HOUSTON (Reuters) - A tanker carrying disputed Iraqi Kurdish crude oil reappeared on satellite tracking on Monday near Texas, days after having gone silent with a $100 million cargo, but the latest vessel data showed it had not offloaded at sea.
According to AIS ship tracking data used by the U.S. Coast Guard and Reuters, the United Kalavrvta, which has been in limbo for weeks, was still 95 percent full.
Its would-be U.S. buyer has balked at taking delivery of the cargo, and Baghdad has filed a lawsuit in a U.S. court saying exports by the Kurdistan Regional Government (KRG) are illegal. The KRG argues they are allowed under the Iraqi constitution.
The vessel was anchored on Monday in the Galveston Offshore Lightering Area, essentially unmoved from its previously known position.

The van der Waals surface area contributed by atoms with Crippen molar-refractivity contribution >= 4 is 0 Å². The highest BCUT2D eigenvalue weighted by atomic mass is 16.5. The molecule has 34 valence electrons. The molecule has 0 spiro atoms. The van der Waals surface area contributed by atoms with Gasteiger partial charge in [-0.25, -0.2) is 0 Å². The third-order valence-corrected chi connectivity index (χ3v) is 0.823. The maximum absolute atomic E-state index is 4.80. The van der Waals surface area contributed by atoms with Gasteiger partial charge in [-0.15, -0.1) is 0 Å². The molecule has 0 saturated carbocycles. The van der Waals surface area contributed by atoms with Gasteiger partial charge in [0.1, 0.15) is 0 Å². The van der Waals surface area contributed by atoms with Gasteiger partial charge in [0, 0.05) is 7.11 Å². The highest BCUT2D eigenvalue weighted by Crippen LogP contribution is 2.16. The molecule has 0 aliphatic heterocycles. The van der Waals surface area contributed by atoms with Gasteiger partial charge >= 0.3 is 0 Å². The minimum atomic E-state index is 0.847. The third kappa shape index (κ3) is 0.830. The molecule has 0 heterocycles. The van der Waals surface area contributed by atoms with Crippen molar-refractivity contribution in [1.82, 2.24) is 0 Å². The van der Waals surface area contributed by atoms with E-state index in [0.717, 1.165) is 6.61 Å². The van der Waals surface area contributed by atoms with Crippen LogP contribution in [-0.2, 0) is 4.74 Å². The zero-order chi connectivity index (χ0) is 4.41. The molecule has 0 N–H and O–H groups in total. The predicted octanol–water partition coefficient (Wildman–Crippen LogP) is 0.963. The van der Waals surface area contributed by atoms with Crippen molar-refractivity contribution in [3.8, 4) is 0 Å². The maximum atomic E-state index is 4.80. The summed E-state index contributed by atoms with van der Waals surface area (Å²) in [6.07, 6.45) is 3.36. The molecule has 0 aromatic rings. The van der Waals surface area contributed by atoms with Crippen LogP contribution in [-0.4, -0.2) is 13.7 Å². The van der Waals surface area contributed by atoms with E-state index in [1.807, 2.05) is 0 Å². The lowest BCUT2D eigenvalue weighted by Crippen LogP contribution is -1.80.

Vessels such as the United Kalavrvta, which are too big to enter ports near Houston, use the lightering area to transfer their cargoes to smaller ships before delivery.
Baghdad has made clear it could file more legal challenges to regain control of the cargo if it comes ashore.
Several other tankers carrying crude from Iran or Iraqi Kurdistan have in the past unloaded cargoes after switching off their transponders, which makes their movements hard to track.
The partially full Kamari tanker carrying Kurdish crude disappeared from satellite tracking north of Egypt’s Sinai about a week ago. It reappeared empty two days later near Israel.
And in July, the tanker United Emblem offloaded part of its cargo of Kurdish crude onto another ship in the South China Sea.
The U.S. suit shows Baghdad is stepping up a legal and diplomatic push to stop Kurdistan from exporting crude, which the Kurds say is crucial to their dreams of independence from Iraq.
Reporting By Terry Wade; editing by Jane Baird